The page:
Reviewed by Mark Boguniewicz, MD

A variety of prescribed topicals are available for eczema treatment, in addition to over-the-counter medications, such as various cream and ointment moisturizers. Medicines are added to your daily skin care when itching and rash from atopic dermatitis are not well controlled. Medication is also required if there is an infection.

 

Eczema Medication

Eczema Cream - Topical SteroidsTopical Steroids

Steroid medicines that are applied to the skin are called topical steroids. Topical steroids are drugs that fight inflammation. They are very helpful when rash is not well controlled. Topical steroids are available in many forms for treatment of eczema such as ointments, creams, lotions, gels and even tape. It is important to know that topical steroids are made in low to super potent strengths. Do not substitute one topical steroid for another without your healthcare provider's advice. Used correctly, topical steroids are safe and effective treatment for atopic dermatitis. Steroid pills or liquids, such as prednisone, should be avoided because of side effects and because the rash often comes back after they are stopped.

 

Eczema Ointment - Topical ImmunomodulatorsTopical Clacineurin Inhibitors (TCIs)

TCIs are also medicines that are applied to the skin for the treatment of eczema. They also treat inflammation, but are not steroids. TCIs don't cause steroid side effects. A common side effect of TCIs is skin burning. This is often not a long-lasting problem. TCIs include Protopic® ointment (tacrolimus) and Elidel® cream (pimecrolimus).

 

Topical PDE4 Inhibitors (PDE4)

A topical phosphodiesterase 4 inhibitor (PDE4) is a medicine that is applied to the skin to treat inflammation, but is not a steroid. This is approved for children 2 years and older with mild to moderate atopic dermatitis. PDE4s include Eucrisa® (crisaborole).

 

Biologics

This biologic is a medicine that is given as a routine shot. The is approved for adults with moderate to severe atopic dermatitis. This biologic is Dupixent® (dupilumab).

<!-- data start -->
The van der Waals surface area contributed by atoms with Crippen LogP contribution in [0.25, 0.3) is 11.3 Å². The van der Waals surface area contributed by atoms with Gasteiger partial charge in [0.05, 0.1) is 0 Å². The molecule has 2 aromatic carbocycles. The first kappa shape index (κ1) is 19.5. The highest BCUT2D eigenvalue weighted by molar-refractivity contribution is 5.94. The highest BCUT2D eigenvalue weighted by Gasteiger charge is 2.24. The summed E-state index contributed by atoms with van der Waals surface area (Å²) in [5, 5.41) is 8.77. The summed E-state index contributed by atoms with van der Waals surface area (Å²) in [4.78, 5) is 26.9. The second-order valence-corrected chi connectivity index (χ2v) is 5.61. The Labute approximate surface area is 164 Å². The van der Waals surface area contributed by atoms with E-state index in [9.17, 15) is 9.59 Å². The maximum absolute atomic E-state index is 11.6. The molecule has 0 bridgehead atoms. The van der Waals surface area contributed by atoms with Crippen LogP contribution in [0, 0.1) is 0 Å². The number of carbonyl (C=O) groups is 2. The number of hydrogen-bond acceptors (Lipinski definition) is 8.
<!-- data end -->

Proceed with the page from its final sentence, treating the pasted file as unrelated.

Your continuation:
Tar-based soaps and shampoos for Eczema

Skin and scalp products that contain coal-tar extracts have long been used to treat and reduce itching and rash. Tar shampoos, such as T-Gel®, are often helpful for red and itchy scalp. For scalp scaling or flaking, T-Sal® or Head and Shoulders® may be helpful.

 

Eczema Lotion - Anti-Infective OintmentAntiinfectives

Skin infections caused by bacteria (e.g. impetigo), fungus (e.g. athlete's foot) and viruses (e.g. cold sores) can complicate the treatment of eczema symptoms. Some antibiotics, antifungal and antiviral medications are applied to the skin; others are pills or liquids taken by mouth. A skin infection can quickly get out of control. Call your healthcare provider right away if you think you have an infection.

 

Antihistamines

Antihistamines taken by mouth are used to control allergy symptoms and can help reduce itching from atopic dermatitis. Some antihistamines cause drowsiness. This can make you feel less itchy and help you sleep. Eczema creams and lotions that contain antihistamines or anesthetics (for numbing) should be avoided. They can cause skin irritation and allergic skin reactions.

 

Barrier Repair Creams for Atopic Dermatitis

Several topical products that are not FDA regulated, but require prescriptions since they are registered as medical devices, have been developed for the treatment of itchy rashes caused by eczema. These include Epiceram®, Atopiclair®, MimyX®.

 

Soak and Seal Therapy for Atopic Dermatitis

The soak and seal procedure is an effective treatment to retain moisture in dry, irritated skin as a result of eczema. Learn more.

 

Treating Skin Infections

Infections with bacteria and viruses are common among atopic dermatitis patients. Learn more.

 

Wet Wrap Therapy for Eczema

When eczema symptoms are severe, your healthcare provider may suggest wet wrap therapy. Learn more.

 

Phototherapy

Exposure to natural sunlight or ultraviolet light often helps people with atopic dermatitis. Learn more.

 

Psychological Counseling

People with eczema often struggle with a poor self-image and low self-esteem. In severe cases, the appearance of their skin can invite teasing and, especially with children, interfere with peer relationships. Learn more.

 

Day Hospitalization

Day hospitalization at centers specializing in treatment of eczema can be helpful for patients whose rashes are not controlled by medications and by avoiding irritants. Learn more.

Clinical Trials

Atopic Dermatitis (Eczema) & Skin-Infection Risk

If you or your child age 3 or older has atopic dermatitis (eczema), you may be able to help our researchers learn why some people with eczema have increased risk of skin infection.

Learn More